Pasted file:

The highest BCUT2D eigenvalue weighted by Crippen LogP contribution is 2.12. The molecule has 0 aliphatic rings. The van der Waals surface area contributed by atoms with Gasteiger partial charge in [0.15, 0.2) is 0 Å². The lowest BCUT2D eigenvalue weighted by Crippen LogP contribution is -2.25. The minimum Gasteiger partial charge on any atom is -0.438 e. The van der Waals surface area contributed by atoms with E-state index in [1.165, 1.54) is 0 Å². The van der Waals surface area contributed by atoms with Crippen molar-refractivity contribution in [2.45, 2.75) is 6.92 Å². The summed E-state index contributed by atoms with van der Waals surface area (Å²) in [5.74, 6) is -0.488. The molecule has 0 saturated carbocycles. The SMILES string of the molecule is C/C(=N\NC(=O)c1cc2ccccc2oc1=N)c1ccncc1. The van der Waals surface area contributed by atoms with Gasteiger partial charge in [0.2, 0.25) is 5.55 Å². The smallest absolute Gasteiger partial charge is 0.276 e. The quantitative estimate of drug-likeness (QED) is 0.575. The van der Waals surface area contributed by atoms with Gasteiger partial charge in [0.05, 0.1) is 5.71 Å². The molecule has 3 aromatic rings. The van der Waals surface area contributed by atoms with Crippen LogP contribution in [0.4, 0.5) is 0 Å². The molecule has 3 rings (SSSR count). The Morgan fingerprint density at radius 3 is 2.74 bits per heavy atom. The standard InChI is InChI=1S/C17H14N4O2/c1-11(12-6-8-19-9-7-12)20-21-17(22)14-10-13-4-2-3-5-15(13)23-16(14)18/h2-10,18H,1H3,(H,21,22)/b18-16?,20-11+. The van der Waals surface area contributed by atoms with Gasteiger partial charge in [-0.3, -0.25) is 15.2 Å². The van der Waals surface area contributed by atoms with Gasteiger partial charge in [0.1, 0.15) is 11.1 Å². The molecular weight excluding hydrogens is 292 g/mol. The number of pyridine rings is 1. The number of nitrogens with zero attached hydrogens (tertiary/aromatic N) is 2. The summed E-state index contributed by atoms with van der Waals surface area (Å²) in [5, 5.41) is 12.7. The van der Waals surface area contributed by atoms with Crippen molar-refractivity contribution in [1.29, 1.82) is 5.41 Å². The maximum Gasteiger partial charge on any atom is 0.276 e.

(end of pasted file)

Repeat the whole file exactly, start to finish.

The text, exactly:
The highest BCUT2D eigenvalue weighted by Crippen LogP contribution is 2.12. The molecule has 0 aliphatic rings. The van der Waals surface area contributed by atoms with Gasteiger partial charge in [0.15, 0.2) is 0 Å². The lowest BCUT2D eigenvalue weighted by Crippen LogP contribution is -2.25. The minimum Gasteiger partial charge on any atom is -0.438 e. The van der Waals surface area contributed by atoms with E-state index in [1.165, 1.54) is 0 Å². The van der Waals surface area contributed by atoms with Crippen molar-refractivity contribution in [2.45, 2.75) is 6.92 Å². The summed E-state index contributed by atoms with van der Waals surface area (Å²) in [5.74, 6) is -0.488. The molecule has 0 saturated carbocycles. The SMILES string of the molecule is C/C(=N\NC(=O)c1cc2ccccc2oc1=N)c1ccncc1. The van der Waals surface area contributed by atoms with Gasteiger partial charge in [0.2, 0.25) is 5.55 Å². The smallest absolute Gasteiger partial charge is 0.276 e. The quantitative estimate of drug-likeness (QED) is 0.575. The van der Waals surface area contributed by atoms with Gasteiger partial charge in [0.05, 0.1) is 5.71 Å². The molecule has 3 aromatic rings. The van der Waals surface area contributed by atoms with Crippen LogP contribution in [0.4, 0.5) is 0 Å². The molecule has 3 rings (SSSR count). The Morgan fingerprint density at radius 3 is 2.74 bits per heavy atom. The standard InChI is InChI=1S/C17H14N4O2/c1-11(12-6-8-19-9-7-12)20-21-17(22)14-10-13-4-2-3-5-15(13)23-16(14)18/h2-10,18H,1H3,(H,21,22)/b18-16?,20-11+. The van der Waals surface area contributed by atoms with Gasteiger partial charge in [-0.3, -0.25) is 15.2 Å². The van der Waals surface area contributed by atoms with Gasteiger partial charge in [0.1, 0.15) is 11.1 Å². The molecular weight excluding hydrogens is 292 g/mol. The number of pyridine rings is 1. The number of nitrogens with zero attached hydrogens (tertiary/aromatic N) is 2. The summed E-state index contributed by atoms with van der Waals surface area (Å²) in [5, 5.41) is 12.7. The van der Waals surface area contributed by atoms with Crippen molar-refractivity contribution in [1.29, 1.82) is 5.41 Å². The maximum Gasteiger partial charge on any atom is 0.276 e.